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CenturyLink Enterprise IT, Managed Services Are Bringing The Former CLEC Into The Future

While business revenues dipped during Q2, CenturyLink's IT and managed services segment continue to go strong as the carrier pushes its strategic IT services portfolio.

Having fully absorbed Level 3 Communications last year, telecommunications firm CenturyLink said it's now able to offer better products -- such as hybrid cloud, SD-WAN, and managed services -- than each company could ever offer on their own.

"By combining the best of both company's portfolios, our responsiveness to the market will be enhanced … and will enable us to compete for a broader set of opportunities," Jeff Storey, CenturyLink's president and CEO said during the company's second quarter 2018 earnings call on Wednesday evening.

Storey, the former CEO of Level 3 Communications prior to its merger with CenturyLink, stepped up as CEO of CenturyLink this past March following the retirement of the telecom's longtime CEO, Glen Post.

[Related: CenturyLink CEO To Retire Earlier Than Expected As Former Level 3 CEO Storey Steps Up]

CenturyLink today is the second-largest U.S.-based communications provider to global enterprise customers behind cable competitor Comcast. The carrier is also living up to its promise that business services would account for 75 percent of its revenues post-Level 3 integration. Today, the business services segment brings in about 74 percent of CenturyLink's revenue.

Despite the push, CenturyLink's business sales declined slightly overall -- about 1.6 percent -- during the carrier's second financial quarter.

IT and managed services, however, continued to be a bright spot in CenturyLink's business sales in the second quarter of 2018. The segment pulled in $162 million, an increase of 5 percent from Q2 2017's result of $154 million. The Monroe, La.-based service provider has been pushing its focus on strategic IT solutions and away from legacy services, and the shift is paying off, according to the provider.

Wholesale and indirect revenue, on the other hand, dipped 3 percent from $1.28 billion in Q2 2017, down from $1.32 billion this quarter. At the same time, enterprise sales, a segment that includes CenturyLink's high-bandwidth data services, managed services, and SD-WAN packages, stayed flat year-over-year at about $1.29 billion for both this quarter and 2017's second-quarter.

Small and medium business sales slipped slightly to $884 million during the quarter, compared to $993 million in Q2 2017. CenturyLink has recently focused more of its efforts on this space, and in 2017 revealed several new offerings specifically to SMB customers, including CenturyLink Business Wi-Fi, CenturyLink Business VoIP for small business customers, and CenturyLink Managed Enterprise with Cisco Meraki.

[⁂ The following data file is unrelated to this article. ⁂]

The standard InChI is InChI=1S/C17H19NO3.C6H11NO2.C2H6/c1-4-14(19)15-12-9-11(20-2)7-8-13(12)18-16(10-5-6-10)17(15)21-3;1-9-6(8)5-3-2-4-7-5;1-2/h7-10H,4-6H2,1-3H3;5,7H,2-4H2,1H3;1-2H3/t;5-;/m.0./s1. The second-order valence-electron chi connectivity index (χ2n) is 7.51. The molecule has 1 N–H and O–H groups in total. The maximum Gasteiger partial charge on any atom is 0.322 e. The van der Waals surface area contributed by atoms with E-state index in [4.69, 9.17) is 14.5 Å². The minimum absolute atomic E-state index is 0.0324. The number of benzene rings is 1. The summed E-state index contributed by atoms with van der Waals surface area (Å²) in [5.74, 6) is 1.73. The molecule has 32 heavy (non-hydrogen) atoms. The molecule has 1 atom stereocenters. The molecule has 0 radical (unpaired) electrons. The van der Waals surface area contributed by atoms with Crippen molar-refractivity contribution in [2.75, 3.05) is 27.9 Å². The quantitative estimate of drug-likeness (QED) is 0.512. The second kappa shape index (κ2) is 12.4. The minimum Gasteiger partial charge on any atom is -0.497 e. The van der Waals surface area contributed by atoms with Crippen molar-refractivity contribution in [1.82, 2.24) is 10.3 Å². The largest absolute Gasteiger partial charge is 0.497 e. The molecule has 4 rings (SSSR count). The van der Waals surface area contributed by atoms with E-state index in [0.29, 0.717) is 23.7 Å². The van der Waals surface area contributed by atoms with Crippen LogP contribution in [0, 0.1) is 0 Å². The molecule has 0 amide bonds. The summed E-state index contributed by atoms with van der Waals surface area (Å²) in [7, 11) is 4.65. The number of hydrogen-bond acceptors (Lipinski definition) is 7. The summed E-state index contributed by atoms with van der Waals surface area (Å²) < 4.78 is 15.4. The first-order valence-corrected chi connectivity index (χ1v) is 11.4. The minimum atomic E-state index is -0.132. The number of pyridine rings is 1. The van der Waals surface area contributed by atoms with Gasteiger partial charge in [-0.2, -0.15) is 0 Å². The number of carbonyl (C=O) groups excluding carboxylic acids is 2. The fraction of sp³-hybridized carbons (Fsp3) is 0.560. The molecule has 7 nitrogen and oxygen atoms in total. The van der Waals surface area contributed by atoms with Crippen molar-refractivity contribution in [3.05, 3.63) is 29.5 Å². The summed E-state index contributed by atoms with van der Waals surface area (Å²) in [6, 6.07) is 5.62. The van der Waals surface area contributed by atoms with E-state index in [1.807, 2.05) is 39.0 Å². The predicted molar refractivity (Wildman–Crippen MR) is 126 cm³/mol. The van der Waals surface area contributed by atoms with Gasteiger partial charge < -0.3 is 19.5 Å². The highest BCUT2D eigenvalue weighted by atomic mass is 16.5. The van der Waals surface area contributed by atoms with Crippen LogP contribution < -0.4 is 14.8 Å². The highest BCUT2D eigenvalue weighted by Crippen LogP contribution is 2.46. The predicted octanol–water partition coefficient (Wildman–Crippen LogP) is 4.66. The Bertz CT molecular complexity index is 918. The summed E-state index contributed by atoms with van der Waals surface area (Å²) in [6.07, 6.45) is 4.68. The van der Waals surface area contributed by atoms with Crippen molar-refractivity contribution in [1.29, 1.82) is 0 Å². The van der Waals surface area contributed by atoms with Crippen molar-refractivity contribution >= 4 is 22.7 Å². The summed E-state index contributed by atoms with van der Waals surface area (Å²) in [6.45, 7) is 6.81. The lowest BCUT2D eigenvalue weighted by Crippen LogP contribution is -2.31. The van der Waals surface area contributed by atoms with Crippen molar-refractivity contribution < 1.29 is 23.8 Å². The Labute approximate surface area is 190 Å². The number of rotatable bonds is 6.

Sunit Patel, CenturyLink's executive vice president and CFO, said CenturyLink is seeing "improved productivity" from its sales teams, and is now selling into larger enterprise accounts, which is expected to translate into a trend upward for business revenues. CenturyLink did not specifically comment on the productivity of its channel partner community during the earnings call.

The carrier touted some of its enterprise customers that are now relying on the carrier as its primary service provider during the call, including General Mills.

CenturyLink expects to grow its wallet share with its large business customers as more enterprises seek integrated IT and communications solutions, Storey said.

"We find that customers want an integrated network solution, and we have a product portfolio able to meet those needs," he said. "We believe the CenturyLink of today is very different than the [company] of the past."

Voice and collaboration sales continued its downward trajectory during the quarter, falling 8 percent with revenues of $1.66 billion. In the same year-ago period, voice and collaboration saw $1.80 billion in sales.

Consumer revenues declined by 6 percent to $1.35 billion during the quarter compared to Q2 2017's result of $1.44 billion, which the provider attributed to declining legacy voice revenues, lower broadband, and video revenues, and increased cable competition. Consumer broadband subscribers also fell to 4.91 million from a year-ago total of 5.23 million.

For the quarter that ended June. 30, the provider reported consolidated total revenue of $5.90 billion, in which business services accounted for $4.37 billion. Total revenue declined about 2 percent overall from Q2 2017's result of $6.04 billion. CenturyLink reported net Income of $292 million for the quarter, compared to $69 million last year.

CenturyLink beat Wall Street's prediction of $0.24 per share this quarter, reporting diluted earnings per share of $0.27 for its second-quarter, an increase compared to diluted earnings per share of $0.06 for the same period in 2017.

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